Fockea is a genus of 6 succulent scrubs native to southern Africa. It was established by Endlicher in 1838 for the single species, Fockea capensis, based on a specimen cultivated at the Schönbrunn Garden at Schönbrunn Palace in Vienna, Austria. This famous plant had been collected by the explorers sent by Emperor Joseph II of Austria in the Cape Colony sometime after 1786. It is apparently still living today, perhaps the world's oldest potted plant.
The generic name "Fockea" honors the Dutch botanist Charles Focke (1802-1856).
Fockeas have large tuberous roots. In their native regions, the tubers and sometimes other parts of the plant are eaten. The tuber consists of spongy tissue capable of collecting water during the rainy season for the plant to use during the dry season. Some specimens have been found weighing around 100 pounds (45 kg).
Young Fockeas usually grow in the shade of companion plants. As Fockeas mature, they send up erect, straggling, or twining aerial stems that sometimes become so dense they strangle the support plant to death. At other times, when rain is scarce, Fockeas are hardly noticeable in the field, as they usually drop their leaves and branches, leaving the remaining plant underground.
The leaves are simple, opposite, and vary in size and shape between species. Some have entire margins, while others have strongly undulated or crisped margins. Leaves are also variable in many extended populations. Flowers are typically bisexual, greenish-white, and nearly inconspicuous.
Growing Conditions for Fockea
Fockeas are easy to grow plants, perfect choice for beginners interested in caudiciform plants. They can be grown in the ground, but Fockeas are usually seen as attractive potted plants.
These plants prefer partial shade. They can tolerate full sun but need a little sun protection during the hottest part of the day.
Fast-draining soil mix is the best soil for your Fockea to drain excess water.
Fockeas can withstand a light frost. They are cold hardy down to USDA hardiness zones 9b, 25 °F (-3.9 °C).
Choose a container that has drainage holes and a depth deep enough to accommodate the rich root system of the plant. For a spectacular tuber, grow your Fockea in a large pot for several years before raising it.
General Care for Fockea
Fockeas are easy to care for because they can store water in their tuber and survive many months without water in hot, arid regions. Provide a trellis, place the plant below a bush, or allow it to vine along a wall or similar structure.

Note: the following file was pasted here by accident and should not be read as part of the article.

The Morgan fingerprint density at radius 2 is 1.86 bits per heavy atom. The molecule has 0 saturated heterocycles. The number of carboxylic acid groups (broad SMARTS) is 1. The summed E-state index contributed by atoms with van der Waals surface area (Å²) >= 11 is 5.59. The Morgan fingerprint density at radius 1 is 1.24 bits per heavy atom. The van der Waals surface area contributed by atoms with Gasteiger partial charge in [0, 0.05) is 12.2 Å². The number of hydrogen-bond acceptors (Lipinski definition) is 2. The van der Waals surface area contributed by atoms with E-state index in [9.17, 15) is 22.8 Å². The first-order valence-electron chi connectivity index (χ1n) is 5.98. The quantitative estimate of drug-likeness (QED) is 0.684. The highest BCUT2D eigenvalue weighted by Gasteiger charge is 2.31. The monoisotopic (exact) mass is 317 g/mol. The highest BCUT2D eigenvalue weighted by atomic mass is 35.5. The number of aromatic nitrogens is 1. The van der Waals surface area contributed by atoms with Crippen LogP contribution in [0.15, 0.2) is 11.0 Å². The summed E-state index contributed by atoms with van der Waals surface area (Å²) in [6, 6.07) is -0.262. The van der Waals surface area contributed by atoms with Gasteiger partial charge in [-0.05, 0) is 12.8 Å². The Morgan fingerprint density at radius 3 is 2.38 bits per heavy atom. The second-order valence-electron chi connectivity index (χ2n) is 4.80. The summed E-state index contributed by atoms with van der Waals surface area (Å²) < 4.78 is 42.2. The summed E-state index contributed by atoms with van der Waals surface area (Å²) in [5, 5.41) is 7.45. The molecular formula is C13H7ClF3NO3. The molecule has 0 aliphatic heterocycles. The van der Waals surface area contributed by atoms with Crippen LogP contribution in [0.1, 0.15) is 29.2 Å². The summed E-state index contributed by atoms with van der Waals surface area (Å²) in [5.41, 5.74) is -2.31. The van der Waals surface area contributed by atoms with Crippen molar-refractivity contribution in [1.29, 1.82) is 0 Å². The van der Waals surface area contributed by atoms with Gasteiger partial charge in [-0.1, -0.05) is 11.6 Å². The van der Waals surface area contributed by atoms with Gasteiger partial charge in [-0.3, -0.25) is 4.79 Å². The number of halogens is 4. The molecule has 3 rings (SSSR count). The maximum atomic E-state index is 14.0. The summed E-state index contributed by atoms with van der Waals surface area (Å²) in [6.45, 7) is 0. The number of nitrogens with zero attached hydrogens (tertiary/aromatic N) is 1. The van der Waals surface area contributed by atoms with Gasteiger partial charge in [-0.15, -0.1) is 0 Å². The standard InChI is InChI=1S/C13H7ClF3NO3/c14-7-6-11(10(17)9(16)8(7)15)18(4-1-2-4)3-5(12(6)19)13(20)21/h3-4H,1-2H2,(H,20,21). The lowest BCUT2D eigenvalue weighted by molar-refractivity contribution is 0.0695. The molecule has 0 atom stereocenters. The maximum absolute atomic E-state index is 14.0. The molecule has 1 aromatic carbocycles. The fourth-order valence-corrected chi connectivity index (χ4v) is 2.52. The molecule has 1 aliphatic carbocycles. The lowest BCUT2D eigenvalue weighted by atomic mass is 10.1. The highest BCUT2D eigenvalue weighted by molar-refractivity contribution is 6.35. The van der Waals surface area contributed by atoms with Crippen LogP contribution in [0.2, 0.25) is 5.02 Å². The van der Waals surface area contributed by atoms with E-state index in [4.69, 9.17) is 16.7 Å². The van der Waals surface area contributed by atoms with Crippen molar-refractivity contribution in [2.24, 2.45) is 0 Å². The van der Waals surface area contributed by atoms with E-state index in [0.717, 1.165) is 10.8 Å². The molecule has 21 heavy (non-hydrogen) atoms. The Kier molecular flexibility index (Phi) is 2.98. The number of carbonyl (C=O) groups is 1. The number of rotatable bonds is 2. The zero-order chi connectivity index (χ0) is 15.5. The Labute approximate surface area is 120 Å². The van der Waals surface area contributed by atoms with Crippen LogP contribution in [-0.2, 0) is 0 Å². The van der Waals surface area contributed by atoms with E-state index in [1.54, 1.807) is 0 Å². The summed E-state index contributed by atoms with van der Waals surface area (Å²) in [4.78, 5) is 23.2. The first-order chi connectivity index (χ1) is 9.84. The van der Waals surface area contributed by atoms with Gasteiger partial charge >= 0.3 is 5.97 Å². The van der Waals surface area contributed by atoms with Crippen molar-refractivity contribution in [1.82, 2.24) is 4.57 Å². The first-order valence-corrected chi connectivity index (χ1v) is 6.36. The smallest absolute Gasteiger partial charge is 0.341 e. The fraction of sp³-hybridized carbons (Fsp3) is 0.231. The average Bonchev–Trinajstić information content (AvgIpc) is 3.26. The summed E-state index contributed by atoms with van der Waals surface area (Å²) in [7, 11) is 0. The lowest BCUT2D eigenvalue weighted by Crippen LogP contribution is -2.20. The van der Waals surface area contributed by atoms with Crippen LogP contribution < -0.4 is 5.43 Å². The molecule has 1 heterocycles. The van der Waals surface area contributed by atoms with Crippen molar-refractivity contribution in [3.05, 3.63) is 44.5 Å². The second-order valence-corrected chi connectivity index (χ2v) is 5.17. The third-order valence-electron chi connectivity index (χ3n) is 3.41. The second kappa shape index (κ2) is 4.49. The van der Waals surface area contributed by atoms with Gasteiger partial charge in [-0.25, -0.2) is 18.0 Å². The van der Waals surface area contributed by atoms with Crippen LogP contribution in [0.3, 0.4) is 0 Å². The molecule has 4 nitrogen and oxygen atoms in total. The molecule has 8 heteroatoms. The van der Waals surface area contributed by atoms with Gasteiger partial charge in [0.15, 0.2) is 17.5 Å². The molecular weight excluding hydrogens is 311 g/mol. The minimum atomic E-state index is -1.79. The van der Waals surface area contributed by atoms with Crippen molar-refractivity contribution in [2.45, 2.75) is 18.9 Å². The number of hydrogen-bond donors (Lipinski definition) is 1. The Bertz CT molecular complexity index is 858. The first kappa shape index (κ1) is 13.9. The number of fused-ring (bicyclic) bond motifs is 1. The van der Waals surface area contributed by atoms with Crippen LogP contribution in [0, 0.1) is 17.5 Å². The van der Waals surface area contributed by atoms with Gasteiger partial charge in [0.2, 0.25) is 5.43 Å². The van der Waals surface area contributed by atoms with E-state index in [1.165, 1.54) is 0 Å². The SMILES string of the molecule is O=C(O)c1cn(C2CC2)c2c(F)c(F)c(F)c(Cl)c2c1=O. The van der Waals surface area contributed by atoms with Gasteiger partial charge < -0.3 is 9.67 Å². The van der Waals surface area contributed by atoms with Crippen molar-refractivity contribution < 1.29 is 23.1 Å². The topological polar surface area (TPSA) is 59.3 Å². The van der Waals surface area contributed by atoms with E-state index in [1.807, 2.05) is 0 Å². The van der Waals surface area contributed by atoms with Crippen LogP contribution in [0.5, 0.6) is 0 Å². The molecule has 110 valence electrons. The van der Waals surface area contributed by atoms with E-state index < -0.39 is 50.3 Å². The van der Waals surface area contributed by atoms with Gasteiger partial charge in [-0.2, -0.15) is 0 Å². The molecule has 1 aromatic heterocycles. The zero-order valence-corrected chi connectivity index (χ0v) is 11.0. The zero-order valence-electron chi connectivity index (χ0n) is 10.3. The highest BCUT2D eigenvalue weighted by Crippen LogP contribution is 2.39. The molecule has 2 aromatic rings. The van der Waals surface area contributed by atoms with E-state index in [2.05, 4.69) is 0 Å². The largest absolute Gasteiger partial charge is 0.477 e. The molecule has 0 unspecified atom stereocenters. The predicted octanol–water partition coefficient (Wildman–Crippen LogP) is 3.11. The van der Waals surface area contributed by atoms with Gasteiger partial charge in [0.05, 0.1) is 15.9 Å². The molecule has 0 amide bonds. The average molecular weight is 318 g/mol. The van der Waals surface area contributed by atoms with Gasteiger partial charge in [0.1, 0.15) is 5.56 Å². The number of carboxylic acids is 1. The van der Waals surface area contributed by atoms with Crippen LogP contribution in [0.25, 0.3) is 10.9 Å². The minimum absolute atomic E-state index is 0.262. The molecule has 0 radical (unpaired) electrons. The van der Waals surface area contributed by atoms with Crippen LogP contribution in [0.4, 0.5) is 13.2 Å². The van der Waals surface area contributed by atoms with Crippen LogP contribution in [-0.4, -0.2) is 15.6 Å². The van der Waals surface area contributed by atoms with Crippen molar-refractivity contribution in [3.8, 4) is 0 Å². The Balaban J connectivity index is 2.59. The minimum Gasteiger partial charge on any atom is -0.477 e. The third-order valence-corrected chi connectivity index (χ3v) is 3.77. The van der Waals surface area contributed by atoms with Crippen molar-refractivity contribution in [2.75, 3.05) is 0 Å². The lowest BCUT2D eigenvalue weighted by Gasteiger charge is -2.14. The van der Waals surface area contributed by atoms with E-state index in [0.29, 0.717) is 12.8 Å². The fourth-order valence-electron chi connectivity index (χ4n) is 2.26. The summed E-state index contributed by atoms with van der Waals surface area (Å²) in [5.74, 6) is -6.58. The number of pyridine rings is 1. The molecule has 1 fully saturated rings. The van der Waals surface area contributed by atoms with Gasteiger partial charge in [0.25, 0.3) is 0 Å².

During the growing season, from spring to fall, water regularly allowing the soil to dry between waterings. A shriveled tuber is a good indicator that your Fockea may be underwatered. Reduce watering in the winter. Water only enough to prevent the shriveling of the tuber.
To force tuber growth, feed with high-nitrogen fertilizer with a lower potassium level, only during the growing season.
To encourage tuber development, Fockeas should be repotted once a year. The best time to repot is just after the beginning of the growing season, in late winter or early spring. Always wait a week after repotting to water. The growth of the tuber to a showable size is faster if it is buried in the soil, which can be partly removed for showing.
To keep Fockeas looking their best, occasional pruning is recommended. The plants grow easily after pruning.
How to Propagate Fockea
Fockeas are relatively easy to grow from seeds. They are dioecious, so both male and female plants are needed to produce seeds. Sow the seeds in a well-drained mix at about 70 °F (21 °C). The growth of seedlings is rapid but is helped by frequent repotting. Do not underpot young seedlings, as they will slow down their growth. As a general rule, the roots should only take up the top half of the pot after repotting.
Vegetative propagation is difficult to impossible.
Pests and Diseases of Fockea
Fockeas are generally trouble-free plants, especially when grown outdoors.
The foliage attracts whitefly, and periodic spraying with an insecticide may be required to control this problem. Fockeas are also attractive to mealybugs, and the aphid occasionally feeds on young stems.
Tubers do not seem especially susceptible to rotting but can collapse suddenly.
Toxicity of Fockea
Fockeas are known as food plants, but the tuber has milky sap, which is said to be poisonous. Avoid contact with skin or eyes and keep away from children and pets.
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